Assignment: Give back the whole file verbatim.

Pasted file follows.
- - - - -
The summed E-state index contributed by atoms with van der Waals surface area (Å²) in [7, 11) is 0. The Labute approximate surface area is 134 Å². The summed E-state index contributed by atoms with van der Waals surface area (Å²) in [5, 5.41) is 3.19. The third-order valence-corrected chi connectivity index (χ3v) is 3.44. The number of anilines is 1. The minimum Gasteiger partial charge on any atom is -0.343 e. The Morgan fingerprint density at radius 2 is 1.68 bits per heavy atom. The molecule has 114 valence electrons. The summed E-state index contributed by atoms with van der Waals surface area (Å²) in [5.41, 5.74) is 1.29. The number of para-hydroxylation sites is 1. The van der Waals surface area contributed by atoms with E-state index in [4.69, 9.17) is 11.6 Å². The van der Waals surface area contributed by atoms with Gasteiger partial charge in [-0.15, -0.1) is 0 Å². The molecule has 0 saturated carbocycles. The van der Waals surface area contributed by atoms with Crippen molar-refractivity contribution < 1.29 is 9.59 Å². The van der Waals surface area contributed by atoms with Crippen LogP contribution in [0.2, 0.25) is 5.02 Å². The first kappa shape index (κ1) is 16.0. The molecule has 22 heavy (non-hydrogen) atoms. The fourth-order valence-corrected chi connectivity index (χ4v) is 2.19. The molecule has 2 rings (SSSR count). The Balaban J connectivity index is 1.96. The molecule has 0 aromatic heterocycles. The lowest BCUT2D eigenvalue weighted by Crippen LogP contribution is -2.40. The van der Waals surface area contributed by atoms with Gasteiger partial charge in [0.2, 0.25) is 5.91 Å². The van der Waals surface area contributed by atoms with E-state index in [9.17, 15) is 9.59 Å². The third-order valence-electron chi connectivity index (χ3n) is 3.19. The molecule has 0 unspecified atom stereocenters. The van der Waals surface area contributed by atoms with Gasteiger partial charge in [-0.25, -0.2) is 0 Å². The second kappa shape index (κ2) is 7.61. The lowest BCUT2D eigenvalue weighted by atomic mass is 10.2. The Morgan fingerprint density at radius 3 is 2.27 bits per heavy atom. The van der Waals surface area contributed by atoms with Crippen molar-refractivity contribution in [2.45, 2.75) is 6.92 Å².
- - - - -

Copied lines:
The summed E-state index contributed by atoms with van der Waals surface area (Å²) in [7, 11) is 0. The Labute approximate surface area is 134 Å². The summed E-state index contributed by atoms with van der Waals surface area (Å²) in [5, 5.41) is 3.19. The third-order valence-corrected chi connectivity index (χ3v) is 3.44. The number of anilines is 1. The minimum Gasteiger partial charge on any atom is -0.343 e. The Morgan fingerprint density at radius 2 is 1.68 bits per heavy atom. The molecule has 114 valence electrons. The summed E-state index contributed by atoms with van der Waals surface area (Å²) in [5.41, 5.74) is 1.29. The number of para-hydroxylation sites is 1. The van der Waals surface area contributed by atoms with E-state index in [4.69, 9.17) is 11.6 Å². The van der Waals surface area contributed by atoms with Gasteiger partial charge in [-0.15, -0.1) is 0 Å². The molecule has 0 saturated carbocycles. The van der Waals surface area contributed by atoms with Crippen molar-refractivity contribution < 1.29 is 9.59 Å². The van der Waals surface area contributed by atoms with Crippen LogP contribution in [0.2, 0.25) is 5.02 Å². The first kappa shape index (κ1) is 16.0. The molecule has 22 heavy (non-hydrogen) atoms. The fourth-order valence-corrected chi connectivity index (χ4v) is 2.19. The molecule has 2 rings (SSSR count). The Balaban J connectivity index is 1.96. The molecule has 0 aromatic heterocycles. The lowest BCUT2D eigenvalue weighted by Crippen LogP contribution is -2.40. The van der Waals surface area contributed by atoms with Gasteiger partial charge in [0.2, 0.25) is 5.91 Å². The van der Waals surface area contributed by atoms with E-state index in [9.17, 15) is 9.59 Å². The third-order valence-electron chi connectivity index (χ3n) is 3.19. The molecule has 0 unspecified atom stereocenters. The van der Waals surface area contributed by atoms with Gasteiger partial charge in [-0.25, -0.2) is 0 Å². The second kappa shape index (κ2) is 7.61. The lowest BCUT2D eigenvalue weighted by atomic mass is 10.2. The Morgan fingerprint density at radius 3 is 2.27 bits per heavy atom. The van der Waals surface area contributed by atoms with Crippen molar-refractivity contribution in [2.45, 2.75) is 6.92 Å².